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“When we own portions of outstanding businesses with outstanding managements, our favorite holding period is forever.”

— Warren Buffett

The wisdom of Warren Buffett reflects a value-based philosophy about investing that says investors are buying shares in a business, and encourages strategic thinking about investment time horizon. Before placing a buy order for a stock, a great question we can ask is whether we would still be comfortable making the investment if we couldn’t sell it for many years?

A “buy-and-hold” approach may call for a time horizon that spans a long period of time — maybe even lasting for a two-decade holding period. Suppose such a “buy-and-hold” investor had looked into buying shares of Roper Technologies Inc (NYSE: ROP) back in 2003. Let’s take a look at how such an investment would have worked out for that buy-and-hold investor:

Start date: 03/31/2003


End date: 03/30/2023
Start price/share: $14.43
End price/share: $437.00
Starting shares: 693.00
Ending shares: 782.36
Dividends reinvested/share: $19.06
Total return: 3,318.92%
Average annual return: 19.31%
Starting investment: $10,000.00
Ending investment: $342,111.08

As we can see, the two-decade investment result worked out exceptionally well, with an annualized rate of return of 19.31%. This would have turned a $10K investment made 20 years ago into $342,111.08 today (as of 03/30/2023). On a total return basis, that’s a result of 3,318.92% (something to think about: how might ROP shares perform over the next 20 years?). [These numbers were computed with the Dividend Channel DRIP Returns Calculator.]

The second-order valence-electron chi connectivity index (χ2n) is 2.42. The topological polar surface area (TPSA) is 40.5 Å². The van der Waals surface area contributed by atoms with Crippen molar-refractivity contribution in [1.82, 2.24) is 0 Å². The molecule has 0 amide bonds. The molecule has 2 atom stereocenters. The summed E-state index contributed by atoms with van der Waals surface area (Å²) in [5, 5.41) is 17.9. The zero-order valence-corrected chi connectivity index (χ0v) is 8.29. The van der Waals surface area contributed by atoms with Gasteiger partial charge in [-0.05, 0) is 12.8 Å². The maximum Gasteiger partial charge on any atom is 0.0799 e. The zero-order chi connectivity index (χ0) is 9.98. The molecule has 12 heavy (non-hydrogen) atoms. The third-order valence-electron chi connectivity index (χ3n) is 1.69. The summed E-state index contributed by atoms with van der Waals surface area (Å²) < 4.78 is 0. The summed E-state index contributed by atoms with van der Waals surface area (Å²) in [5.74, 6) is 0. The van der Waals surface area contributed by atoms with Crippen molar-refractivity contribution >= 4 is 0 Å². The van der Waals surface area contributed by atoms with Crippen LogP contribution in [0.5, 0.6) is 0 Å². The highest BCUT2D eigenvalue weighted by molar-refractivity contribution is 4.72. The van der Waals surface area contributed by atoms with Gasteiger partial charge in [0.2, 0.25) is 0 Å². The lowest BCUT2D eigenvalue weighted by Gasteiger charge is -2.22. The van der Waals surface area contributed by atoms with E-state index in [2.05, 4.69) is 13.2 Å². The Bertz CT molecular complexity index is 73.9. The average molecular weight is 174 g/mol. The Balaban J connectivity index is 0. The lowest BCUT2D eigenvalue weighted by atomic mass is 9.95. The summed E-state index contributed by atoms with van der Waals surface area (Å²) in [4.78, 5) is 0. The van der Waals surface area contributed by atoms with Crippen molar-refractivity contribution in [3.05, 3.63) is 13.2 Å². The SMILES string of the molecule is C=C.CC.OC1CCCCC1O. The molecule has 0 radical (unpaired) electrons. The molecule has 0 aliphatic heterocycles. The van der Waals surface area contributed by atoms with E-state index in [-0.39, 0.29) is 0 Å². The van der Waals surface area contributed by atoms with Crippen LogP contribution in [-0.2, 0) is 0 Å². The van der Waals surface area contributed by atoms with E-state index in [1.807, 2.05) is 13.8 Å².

Notice that Roper Technologies Inc paid investors a total of $19.06/share in dividends over the 20 holding period, marking a second component of the total return beyond share price change alone. Much like watering a tree, reinvesting dividends can help an investment to grow over time — for the above calculations we assume dividend reinvestment (and for this exercise the closing price on ex-date is used for the reinvestment of a given dividend).

Based upon the most recent annualized dividend rate of 2.73/share, we calculate that ROP has a current yield of approximately 0.62%. Another interesting datapoint we can examine is ‘yield on cost’ — in other words, we can express the current annualized dividend of 2.73 against the original $14.43/share purchase price. This works out to a yield on cost of 4.30%.

One more piece of investment wisdom to leave you with:
“The most important three words in investing is: “I don’t know.” If someone doesn’t say that to you then they are lying.” — James Altucher